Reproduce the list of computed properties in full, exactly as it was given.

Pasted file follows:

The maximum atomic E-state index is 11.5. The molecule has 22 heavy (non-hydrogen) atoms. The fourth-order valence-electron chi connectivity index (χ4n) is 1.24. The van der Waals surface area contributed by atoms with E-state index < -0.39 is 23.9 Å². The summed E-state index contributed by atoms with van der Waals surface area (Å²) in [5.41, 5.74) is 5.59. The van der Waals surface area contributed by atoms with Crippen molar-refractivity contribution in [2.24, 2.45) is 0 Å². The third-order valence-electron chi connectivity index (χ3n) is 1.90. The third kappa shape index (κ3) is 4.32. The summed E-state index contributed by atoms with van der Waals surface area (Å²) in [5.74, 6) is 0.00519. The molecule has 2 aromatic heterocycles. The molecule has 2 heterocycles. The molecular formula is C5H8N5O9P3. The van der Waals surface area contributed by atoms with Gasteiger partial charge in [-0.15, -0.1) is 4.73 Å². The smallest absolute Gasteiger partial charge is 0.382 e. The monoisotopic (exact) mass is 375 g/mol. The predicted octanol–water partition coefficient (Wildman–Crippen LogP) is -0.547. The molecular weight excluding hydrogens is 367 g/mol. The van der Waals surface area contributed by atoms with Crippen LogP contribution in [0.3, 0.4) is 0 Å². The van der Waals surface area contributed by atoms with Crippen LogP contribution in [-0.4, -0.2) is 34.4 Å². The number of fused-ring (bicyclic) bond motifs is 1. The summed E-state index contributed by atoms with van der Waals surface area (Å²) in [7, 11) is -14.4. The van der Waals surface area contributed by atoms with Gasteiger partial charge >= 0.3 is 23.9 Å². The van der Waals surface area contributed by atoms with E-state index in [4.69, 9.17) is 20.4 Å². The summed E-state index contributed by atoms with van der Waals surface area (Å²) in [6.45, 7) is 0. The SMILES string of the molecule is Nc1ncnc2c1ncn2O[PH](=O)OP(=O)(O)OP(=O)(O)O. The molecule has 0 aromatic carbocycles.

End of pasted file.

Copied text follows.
The maximum atomic E-state index is 11.5. The molecule has 22 heavy (non-hydrogen) atoms. The fourth-order valence-electron chi connectivity index (χ4n) is 1.24. The van der Waals surface area contributed by atoms with E-state index < -0.39 is 23.9 Å². The summed E-state index contributed by atoms with van der Waals surface area (Å²) in [5.41, 5.74) is 5.59. The van der Waals surface area contributed by atoms with Crippen molar-refractivity contribution in [2.24, 2.45) is 0 Å². The third-order valence-electron chi connectivity index (χ3n) is 1.90. The third kappa shape index (κ3) is 4.32. The summed E-state index contributed by atoms with van der Waals surface area (Å²) in [5.74, 6) is 0.00519. The molecule has 2 aromatic heterocycles. The molecule has 2 heterocycles. The molecular formula is C5H8N5O9P3. The van der Waals surface area contributed by atoms with Gasteiger partial charge in [-0.15, -0.1) is 4.73 Å². The smallest absolute Gasteiger partial charge is 0.382 e. The monoisotopic (exact) mass is 375 g/mol. The predicted octanol–water partition coefficient (Wildman–Crippen LogP) is -0.547. The molecular weight excluding hydrogens is 367 g/mol. The van der Waals surface area contributed by atoms with Crippen LogP contribution in [0.3, 0.4) is 0 Å². The van der Waals surface area contributed by atoms with Crippen LogP contribution in [-0.4, -0.2) is 34.4 Å². The number of fused-ring (bicyclic) bond motifs is 1. The summed E-state index contributed by atoms with van der Waals surface area (Å²) in [7, 11) is -14.4. The van der Waals surface area contributed by atoms with Gasteiger partial charge >= 0.3 is 23.9 Å². The van der Waals surface area contributed by atoms with E-state index in [4.69, 9.17) is 20.4 Å². The summed E-state index contributed by atoms with van der Waals surface area (Å²) in [6.45, 7) is 0. The SMILES string of the molecule is Nc1ncnc2c1ncn2O[PH](=O)OP(=O)(O)OP(=O)(O)O. The molecule has 0 aromatic carbocycles.